Shane Adams is Founder and CEO of Sagacious Consultants of Lenexa, KS.
Tell me about yourself and the company.
I have to start by giving Epic a lot of credit. It is where I met my wife, but also was the catalyst for starting my company, Sagacious Consultants. They do a lot of things exceptionally well. I wanted to take that and apply it to the consulting industry.
We focus on our culture and treating everyone like family. I don’t just say that because both of my brothers and my wife works with me, but we put our employees first and they put our clients first. In turn, both our employees and our clients are number one.
Epic has a strong reputation for its culture, which is geared around the demographic of employees they hire. Do you have to compete with that or can you take what you learned from Epic and extend it?
No, I don’t think we compete with that much. They obviously have a lot of great benefits. Some of the benefits we offer are extensions of what Epic offered. We took the things they did well and we tried to do even better. We took the things that maybe we didn’t think were the best for our culture and we flipped those and thought of some new things we could do.
What’s the secret to getting and keeping the best quality Epic certified and experienced people when everyone is looking for them?
We have a team of people that focuses on retention. I worked at Epic. My wife worked at Epic. Our first employees were friends of ours that worked at Epic. It’s really building a team of A players.
When we recruit people, they know we’re number one in KLAS and they know we have an amazing culture. They want to be a part of that. They want that work-life balance that we’re able to offer. Frankly, a lot of the other firms out there are just after making the difference between their bill rate and the rate they pay their consultants.
What does the Epic consulting market look like and how is it changing?
We see a lot of the market moving from simple staff augmentation to more strategic consulting services. With all the federal stimulus money over the past several years … that was money that was being thrown at these organizations to implement Epic and other EMRs as quickly as possible.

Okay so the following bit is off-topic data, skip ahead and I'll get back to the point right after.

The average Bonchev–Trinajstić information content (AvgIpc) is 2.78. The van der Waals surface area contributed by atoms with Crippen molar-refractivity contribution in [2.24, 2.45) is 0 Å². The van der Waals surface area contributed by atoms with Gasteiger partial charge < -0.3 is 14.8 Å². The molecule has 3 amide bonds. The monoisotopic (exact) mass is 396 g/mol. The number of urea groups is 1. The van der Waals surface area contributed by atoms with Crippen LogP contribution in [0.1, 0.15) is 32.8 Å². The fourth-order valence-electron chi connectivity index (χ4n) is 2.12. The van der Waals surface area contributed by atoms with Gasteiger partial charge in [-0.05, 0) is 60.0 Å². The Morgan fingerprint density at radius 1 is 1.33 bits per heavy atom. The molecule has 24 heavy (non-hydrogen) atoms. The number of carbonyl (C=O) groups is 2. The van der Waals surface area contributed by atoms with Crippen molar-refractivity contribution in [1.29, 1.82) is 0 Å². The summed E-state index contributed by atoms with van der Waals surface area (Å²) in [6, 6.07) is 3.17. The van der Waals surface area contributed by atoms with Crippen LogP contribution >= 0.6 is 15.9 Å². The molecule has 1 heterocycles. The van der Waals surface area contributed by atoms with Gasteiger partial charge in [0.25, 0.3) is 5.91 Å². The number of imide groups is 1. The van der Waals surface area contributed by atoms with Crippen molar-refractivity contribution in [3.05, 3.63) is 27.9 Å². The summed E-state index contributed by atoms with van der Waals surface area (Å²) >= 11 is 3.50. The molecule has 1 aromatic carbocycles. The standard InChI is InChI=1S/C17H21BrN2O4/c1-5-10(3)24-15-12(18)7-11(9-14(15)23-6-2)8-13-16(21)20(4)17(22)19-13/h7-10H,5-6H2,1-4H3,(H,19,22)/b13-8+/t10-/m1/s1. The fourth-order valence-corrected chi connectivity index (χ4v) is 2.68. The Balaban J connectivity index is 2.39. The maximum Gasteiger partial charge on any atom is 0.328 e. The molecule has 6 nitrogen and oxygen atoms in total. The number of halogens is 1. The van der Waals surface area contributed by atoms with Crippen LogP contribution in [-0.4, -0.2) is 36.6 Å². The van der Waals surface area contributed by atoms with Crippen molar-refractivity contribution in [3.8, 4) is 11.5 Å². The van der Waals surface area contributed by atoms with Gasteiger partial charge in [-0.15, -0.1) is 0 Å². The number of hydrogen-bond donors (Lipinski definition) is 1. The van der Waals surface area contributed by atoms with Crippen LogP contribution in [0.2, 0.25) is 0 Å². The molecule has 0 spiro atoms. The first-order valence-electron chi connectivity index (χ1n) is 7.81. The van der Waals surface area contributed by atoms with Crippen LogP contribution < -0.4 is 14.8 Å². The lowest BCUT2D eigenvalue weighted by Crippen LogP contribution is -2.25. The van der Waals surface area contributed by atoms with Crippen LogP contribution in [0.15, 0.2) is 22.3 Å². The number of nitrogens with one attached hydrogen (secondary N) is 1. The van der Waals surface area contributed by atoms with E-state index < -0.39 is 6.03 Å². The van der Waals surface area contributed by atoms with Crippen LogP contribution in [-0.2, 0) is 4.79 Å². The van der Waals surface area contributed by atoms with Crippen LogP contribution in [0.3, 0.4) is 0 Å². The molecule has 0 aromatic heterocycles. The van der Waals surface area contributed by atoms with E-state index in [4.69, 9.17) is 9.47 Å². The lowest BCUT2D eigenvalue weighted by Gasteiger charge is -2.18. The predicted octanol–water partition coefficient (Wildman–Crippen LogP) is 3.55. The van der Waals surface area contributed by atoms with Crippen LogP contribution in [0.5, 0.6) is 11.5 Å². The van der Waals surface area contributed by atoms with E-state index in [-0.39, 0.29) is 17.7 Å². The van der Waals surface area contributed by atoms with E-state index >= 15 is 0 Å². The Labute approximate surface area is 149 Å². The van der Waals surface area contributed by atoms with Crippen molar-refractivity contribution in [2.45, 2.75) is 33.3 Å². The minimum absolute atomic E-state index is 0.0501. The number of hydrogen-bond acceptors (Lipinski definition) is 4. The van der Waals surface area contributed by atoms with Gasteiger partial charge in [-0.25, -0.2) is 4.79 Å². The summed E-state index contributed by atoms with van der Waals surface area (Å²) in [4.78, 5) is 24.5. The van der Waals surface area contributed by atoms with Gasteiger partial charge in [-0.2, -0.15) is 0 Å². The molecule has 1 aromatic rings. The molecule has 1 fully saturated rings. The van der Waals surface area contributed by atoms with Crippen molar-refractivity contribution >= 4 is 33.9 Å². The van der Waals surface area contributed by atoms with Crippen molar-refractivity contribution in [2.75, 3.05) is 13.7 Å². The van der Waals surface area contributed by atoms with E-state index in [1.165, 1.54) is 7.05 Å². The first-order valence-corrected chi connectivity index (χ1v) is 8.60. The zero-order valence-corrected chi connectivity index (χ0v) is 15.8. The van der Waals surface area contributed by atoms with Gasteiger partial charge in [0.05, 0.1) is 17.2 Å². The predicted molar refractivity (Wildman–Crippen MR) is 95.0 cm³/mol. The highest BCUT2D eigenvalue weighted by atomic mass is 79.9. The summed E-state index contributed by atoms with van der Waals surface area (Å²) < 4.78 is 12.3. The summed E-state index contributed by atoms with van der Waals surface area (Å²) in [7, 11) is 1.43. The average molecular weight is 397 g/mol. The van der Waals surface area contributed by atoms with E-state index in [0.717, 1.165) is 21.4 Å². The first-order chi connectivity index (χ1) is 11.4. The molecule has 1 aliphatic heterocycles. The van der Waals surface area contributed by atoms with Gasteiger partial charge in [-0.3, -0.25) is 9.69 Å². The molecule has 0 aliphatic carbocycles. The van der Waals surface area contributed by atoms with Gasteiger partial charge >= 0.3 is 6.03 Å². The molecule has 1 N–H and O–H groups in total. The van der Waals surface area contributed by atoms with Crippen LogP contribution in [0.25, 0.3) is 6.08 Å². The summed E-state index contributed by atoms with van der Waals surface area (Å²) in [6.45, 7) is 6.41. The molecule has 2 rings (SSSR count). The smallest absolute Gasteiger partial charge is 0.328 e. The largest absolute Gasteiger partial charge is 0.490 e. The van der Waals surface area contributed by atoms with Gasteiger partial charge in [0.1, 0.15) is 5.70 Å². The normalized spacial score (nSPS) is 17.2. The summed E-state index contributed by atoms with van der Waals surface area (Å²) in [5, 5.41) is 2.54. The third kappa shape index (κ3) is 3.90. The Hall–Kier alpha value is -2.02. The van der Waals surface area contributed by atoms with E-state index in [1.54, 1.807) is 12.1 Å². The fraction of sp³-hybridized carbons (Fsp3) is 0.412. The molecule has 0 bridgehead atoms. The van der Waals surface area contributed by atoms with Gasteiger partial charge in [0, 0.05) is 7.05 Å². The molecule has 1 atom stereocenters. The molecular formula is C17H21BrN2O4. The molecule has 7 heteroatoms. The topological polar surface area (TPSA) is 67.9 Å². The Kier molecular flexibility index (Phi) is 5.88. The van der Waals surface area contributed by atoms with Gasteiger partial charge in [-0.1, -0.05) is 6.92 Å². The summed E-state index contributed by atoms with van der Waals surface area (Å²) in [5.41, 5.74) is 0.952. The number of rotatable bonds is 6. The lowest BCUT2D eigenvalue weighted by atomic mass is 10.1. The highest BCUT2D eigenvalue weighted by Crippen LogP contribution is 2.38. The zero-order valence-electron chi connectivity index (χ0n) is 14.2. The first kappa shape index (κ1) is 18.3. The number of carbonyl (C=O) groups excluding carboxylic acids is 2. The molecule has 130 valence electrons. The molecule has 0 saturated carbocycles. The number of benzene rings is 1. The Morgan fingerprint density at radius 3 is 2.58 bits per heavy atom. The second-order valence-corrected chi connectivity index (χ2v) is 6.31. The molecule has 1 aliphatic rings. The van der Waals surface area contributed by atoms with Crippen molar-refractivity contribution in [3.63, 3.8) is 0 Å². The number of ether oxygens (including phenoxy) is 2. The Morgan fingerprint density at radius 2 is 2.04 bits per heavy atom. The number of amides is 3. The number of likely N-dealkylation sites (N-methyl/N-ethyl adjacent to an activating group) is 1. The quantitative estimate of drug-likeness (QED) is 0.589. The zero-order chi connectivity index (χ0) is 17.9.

Now since some of that money is a little bit harder to obtain, organizations are using their own money. They need to see an ROI out of that. They’re now just trying to realize the benefits of an EMR system and squeeze out every dollar that they can. A lot more of our focus is moving from staff augmentation to realizing those benefits through efficiencies, through cost savings, and better use of the system.
Do you think Epic itself will run into a more mature market where the implementation work will taper off and optimization will be the most-demanded service?
I see two things happening. Domestically here within the US, I think the services for the clients already live on Epic will be more the maturing type of client for Epic. But there’s a big market for the smaller organizations, the ones where Epic is indirectly expending via their Connect model. We’ve been getting a lot of interest from smaller organizations who are looking to either partner with a bigger institution to obtain Epic or we’ve been working directly with an organization that has Epic to serve as a vendor themselves to extend to these smaller community hospitals their Epic solution.
The second part is overseas. There’s still not much market penetration for EMRs. I believe that’s where Epic’s major focus is going to be in the coming decade.
What’s the market pressure been on consulting rates over the last year or two?
I would say they’ve been fairly stable. There is definitely an influx of consultants, so there’s more supply there. But there is also an uptick in demand over the past couple years. Overall, we’ve seen rates stabilize and we think they’ll probably be in this spot for at least the foreseeable future.
Epic limits the consultant supply by who it certifies and by its non-compete agreements. Can they turn out enough supply to meet the demand?